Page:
Finn Andrews – St Pancras Old Church, London, UK (30th May 2019)

Hushed silence falls over the dusty, candle-lit St Pancras Old Church, permeated only by the popping open of beer cans in the crowd.  Support act Reb Fountain opens the show with a wonderful set, bringing together folky and funky elements with her syrupy voice.  Her bandmate’s light plucking of the guitar or minimalist piano fills the gaps and elevates Reb’s powerful vocals.  It’s a good thing that her performance doesn’t end here, as she returns to provide backing vocals for the main act – the last date of Finn Andrews’ UK and European tour.

Andrews opens with ‘Love, What Can I Do?’, a hushed acapella performance to begin, with his band slowly joining in and building the marching rhythm of the song.  There is a minimalism to the performance that hints at the stripped back nature of his album; his debut solo record.  ‘The Spirit in the Flame’ gives us more of the same, with a slow driving beat and Andrews’ husky vocals carving out a melodic narrative that tells a story with more than just lyrics.  The drums here feel a bit superfluous, distracting from the sensitivity of Andrews’ performance, but they more than make up for this in ‘Stairs to the Roof’, providing a thunderous and dramatic foundation to a rendition far more powerful and emotionally charged than that on the record.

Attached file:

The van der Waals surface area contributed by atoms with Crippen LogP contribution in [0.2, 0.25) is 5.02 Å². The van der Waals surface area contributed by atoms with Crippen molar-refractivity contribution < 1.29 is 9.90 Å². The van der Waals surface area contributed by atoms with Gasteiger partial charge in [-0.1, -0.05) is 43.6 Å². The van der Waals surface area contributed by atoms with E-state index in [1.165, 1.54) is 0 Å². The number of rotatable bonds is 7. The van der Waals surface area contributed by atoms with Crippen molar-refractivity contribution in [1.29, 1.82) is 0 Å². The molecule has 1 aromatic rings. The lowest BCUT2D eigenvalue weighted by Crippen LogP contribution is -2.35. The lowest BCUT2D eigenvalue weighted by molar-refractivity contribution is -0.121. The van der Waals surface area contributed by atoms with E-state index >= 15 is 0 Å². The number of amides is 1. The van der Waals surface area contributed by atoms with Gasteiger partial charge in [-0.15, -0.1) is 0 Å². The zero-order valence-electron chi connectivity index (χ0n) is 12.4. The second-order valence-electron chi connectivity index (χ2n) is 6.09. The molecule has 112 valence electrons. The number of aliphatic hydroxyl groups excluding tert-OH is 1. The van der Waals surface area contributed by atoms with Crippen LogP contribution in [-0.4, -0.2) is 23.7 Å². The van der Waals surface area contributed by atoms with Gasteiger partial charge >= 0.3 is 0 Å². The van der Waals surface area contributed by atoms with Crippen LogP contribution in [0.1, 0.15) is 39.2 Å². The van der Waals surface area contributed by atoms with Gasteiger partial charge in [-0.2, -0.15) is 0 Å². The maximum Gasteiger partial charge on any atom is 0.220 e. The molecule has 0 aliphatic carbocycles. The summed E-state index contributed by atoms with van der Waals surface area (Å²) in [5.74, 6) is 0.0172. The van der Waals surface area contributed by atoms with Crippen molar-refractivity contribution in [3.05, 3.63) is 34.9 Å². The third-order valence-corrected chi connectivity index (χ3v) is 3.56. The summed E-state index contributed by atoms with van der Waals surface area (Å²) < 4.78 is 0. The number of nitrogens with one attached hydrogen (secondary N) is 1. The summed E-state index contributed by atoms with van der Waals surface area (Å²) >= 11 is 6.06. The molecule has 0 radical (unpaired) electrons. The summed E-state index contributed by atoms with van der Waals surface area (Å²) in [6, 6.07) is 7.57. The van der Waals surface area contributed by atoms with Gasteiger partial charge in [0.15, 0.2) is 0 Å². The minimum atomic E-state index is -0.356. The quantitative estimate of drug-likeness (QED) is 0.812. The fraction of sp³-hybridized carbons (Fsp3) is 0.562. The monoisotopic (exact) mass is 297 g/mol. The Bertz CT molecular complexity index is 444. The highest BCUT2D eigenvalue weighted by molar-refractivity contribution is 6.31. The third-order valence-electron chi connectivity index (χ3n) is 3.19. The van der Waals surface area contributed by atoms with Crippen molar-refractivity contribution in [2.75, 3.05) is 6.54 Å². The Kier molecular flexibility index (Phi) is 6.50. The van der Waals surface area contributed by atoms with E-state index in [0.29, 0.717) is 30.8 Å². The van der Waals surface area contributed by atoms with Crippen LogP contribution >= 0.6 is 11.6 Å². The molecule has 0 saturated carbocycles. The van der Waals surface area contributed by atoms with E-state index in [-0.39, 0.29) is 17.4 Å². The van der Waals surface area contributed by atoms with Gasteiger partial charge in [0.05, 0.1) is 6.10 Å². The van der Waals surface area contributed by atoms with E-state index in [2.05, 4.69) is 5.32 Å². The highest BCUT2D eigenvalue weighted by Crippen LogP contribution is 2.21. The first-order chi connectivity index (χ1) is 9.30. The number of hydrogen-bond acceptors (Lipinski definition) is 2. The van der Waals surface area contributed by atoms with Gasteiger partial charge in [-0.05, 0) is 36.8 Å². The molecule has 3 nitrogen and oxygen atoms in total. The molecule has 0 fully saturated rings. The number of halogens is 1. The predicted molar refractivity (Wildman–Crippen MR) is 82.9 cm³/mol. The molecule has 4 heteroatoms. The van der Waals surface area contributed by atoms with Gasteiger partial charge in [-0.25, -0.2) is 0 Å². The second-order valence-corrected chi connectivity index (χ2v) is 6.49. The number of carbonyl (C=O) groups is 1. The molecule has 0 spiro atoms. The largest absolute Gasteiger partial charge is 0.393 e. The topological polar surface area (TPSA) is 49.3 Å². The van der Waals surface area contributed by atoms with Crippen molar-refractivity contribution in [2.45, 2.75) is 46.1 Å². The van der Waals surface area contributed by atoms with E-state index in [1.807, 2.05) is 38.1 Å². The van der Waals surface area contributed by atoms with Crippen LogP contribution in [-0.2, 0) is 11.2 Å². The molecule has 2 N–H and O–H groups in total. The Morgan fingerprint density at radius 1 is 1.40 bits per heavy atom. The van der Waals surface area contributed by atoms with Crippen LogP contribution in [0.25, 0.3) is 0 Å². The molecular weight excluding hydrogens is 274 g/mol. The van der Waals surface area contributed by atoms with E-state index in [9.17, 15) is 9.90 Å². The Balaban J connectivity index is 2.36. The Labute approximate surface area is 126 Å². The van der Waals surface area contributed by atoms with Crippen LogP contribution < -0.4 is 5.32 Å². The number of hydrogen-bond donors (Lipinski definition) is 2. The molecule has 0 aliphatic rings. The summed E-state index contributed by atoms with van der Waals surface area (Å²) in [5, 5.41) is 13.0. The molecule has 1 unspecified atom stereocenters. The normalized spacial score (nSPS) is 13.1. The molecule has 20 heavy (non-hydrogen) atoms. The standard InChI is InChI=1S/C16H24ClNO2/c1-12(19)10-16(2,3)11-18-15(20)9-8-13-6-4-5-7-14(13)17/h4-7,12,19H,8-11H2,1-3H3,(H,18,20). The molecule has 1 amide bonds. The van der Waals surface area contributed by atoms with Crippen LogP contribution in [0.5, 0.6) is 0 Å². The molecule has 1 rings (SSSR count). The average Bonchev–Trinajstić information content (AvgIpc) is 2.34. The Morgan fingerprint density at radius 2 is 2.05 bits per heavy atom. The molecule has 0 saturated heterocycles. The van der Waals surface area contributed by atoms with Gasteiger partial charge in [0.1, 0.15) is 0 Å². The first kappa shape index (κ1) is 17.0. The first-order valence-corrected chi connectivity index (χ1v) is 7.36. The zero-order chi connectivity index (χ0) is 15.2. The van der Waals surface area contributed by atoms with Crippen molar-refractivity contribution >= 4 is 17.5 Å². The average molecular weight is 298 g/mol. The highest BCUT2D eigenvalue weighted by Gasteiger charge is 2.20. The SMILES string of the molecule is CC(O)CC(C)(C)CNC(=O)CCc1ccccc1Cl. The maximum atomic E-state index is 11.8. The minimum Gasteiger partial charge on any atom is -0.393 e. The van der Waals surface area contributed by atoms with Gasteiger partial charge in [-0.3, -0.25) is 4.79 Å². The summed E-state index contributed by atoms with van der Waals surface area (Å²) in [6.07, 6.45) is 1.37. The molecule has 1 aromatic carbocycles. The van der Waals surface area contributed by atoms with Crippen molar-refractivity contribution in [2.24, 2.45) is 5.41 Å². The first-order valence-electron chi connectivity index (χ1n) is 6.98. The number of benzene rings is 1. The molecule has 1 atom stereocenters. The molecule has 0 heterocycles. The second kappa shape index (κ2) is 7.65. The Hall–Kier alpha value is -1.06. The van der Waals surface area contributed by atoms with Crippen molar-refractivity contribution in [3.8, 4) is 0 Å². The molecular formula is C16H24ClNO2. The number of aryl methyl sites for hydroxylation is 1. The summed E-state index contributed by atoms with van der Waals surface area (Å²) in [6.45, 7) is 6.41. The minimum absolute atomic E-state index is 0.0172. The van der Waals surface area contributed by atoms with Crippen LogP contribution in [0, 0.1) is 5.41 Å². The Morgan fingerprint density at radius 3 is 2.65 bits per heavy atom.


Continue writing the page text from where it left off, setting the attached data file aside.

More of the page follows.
‘Swimming With The Crocodiles’ takes the band on a more melancholic path, an impassioned ballad with a slow driving bassline, interesting melodic patterns in the chorus creating a sense of mystery.  This is echoed in ‘Birds’, a song from Andrews’ back catalogue as the front-man of ‘The Veils’, this new version however feels a lot more organic and complex than the Veils’ rendition.  Amazing work from the drummer here again, the drums seeming to cascade over each other, lending a sense of dynamism to the song.

There is definitely a sense of melancholy to Andrews’ work, but there’s also hope in a subtler sense.  The patient layering of instruments makes the highs more powerful and the lows more peaceful.  Any sense of peace is abruptly disturbed, however, as the band launch into ‘Axolotl’; a powerful, pulsing, and almost frightening song, balancing gothic and electronic influences to create a piece of pure theatre.  ‘Not Yet’ gives off a somewhat Celtic vibe, all set over a driving railroad rhythm and more cavernous drums.  The strings come in here with some lovely choppy bow-strokes, lending again to the drama of the performance.  And if a good drama ends with a death, then ‘One by the Venom’ does the job as it tunefully lists a thousand ways to die.

Andrews’ has put everything into this performance, and the result is a brilliantly powerful and emotionally charged set that builds on the contemplative melancholy of his album, theatrically exaggerating the emotion at the core of his music.  His love for his craft is apparent as he returns to the stage for a three-song encore; a much softer and stripped back offering here, culminating in ‘House of Spirits’, the hushed vocals and minimalist piano bringing the concert full circle; a fitting epilogue to this tempestuous musical journey.

Finn Andrews’ debut solo album ‘One Piece at a Time’ is available now via Nettwerk Music Group.